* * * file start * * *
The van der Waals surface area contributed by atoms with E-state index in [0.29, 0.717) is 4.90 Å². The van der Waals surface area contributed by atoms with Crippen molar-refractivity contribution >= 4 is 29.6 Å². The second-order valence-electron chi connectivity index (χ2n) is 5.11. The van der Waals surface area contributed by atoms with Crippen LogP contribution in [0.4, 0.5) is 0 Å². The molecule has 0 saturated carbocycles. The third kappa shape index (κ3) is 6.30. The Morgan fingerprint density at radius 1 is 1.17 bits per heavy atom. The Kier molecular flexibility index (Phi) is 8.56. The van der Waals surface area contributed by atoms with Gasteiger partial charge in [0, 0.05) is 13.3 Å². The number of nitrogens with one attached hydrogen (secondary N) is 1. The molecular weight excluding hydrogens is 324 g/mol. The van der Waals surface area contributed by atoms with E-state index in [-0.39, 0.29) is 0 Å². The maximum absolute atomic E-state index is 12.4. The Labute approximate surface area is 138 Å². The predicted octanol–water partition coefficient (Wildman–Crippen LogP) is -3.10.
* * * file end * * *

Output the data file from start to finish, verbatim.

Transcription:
The van der Waals surface area contributed by atoms with E-state index in [0.29, 0.717) is 4.90 Å². The van der Waals surface area contributed by atoms with Crippen molar-refractivity contribution >= 4 is 29.6 Å². The second-order valence-electron chi connectivity index (χ2n) is 5.11. The van der Waals surface area contributed by atoms with Crippen LogP contribution in [0.4, 0.5) is 0 Å². The molecule has 0 saturated carbocycles. The third kappa shape index (κ3) is 6.30. The Morgan fingerprint density at radius 1 is 1.17 bits per heavy atom. The Kier molecular flexibility index (Phi) is 8.56. The van der Waals surface area contributed by atoms with Gasteiger partial charge in [0, 0.05) is 13.3 Å². The number of nitrogens with one attached hydrogen (secondary N) is 1. The molecular weight excluding hydrogens is 324 g/mol. The van der Waals surface area contributed by atoms with E-state index in [-0.39, 0.29) is 0 Å². The maximum absolute atomic E-state index is 12.4. The Labute approximate surface area is 138 Å². The predicted octanol–water partition coefficient (Wildman–Crippen LogP) is -3.10.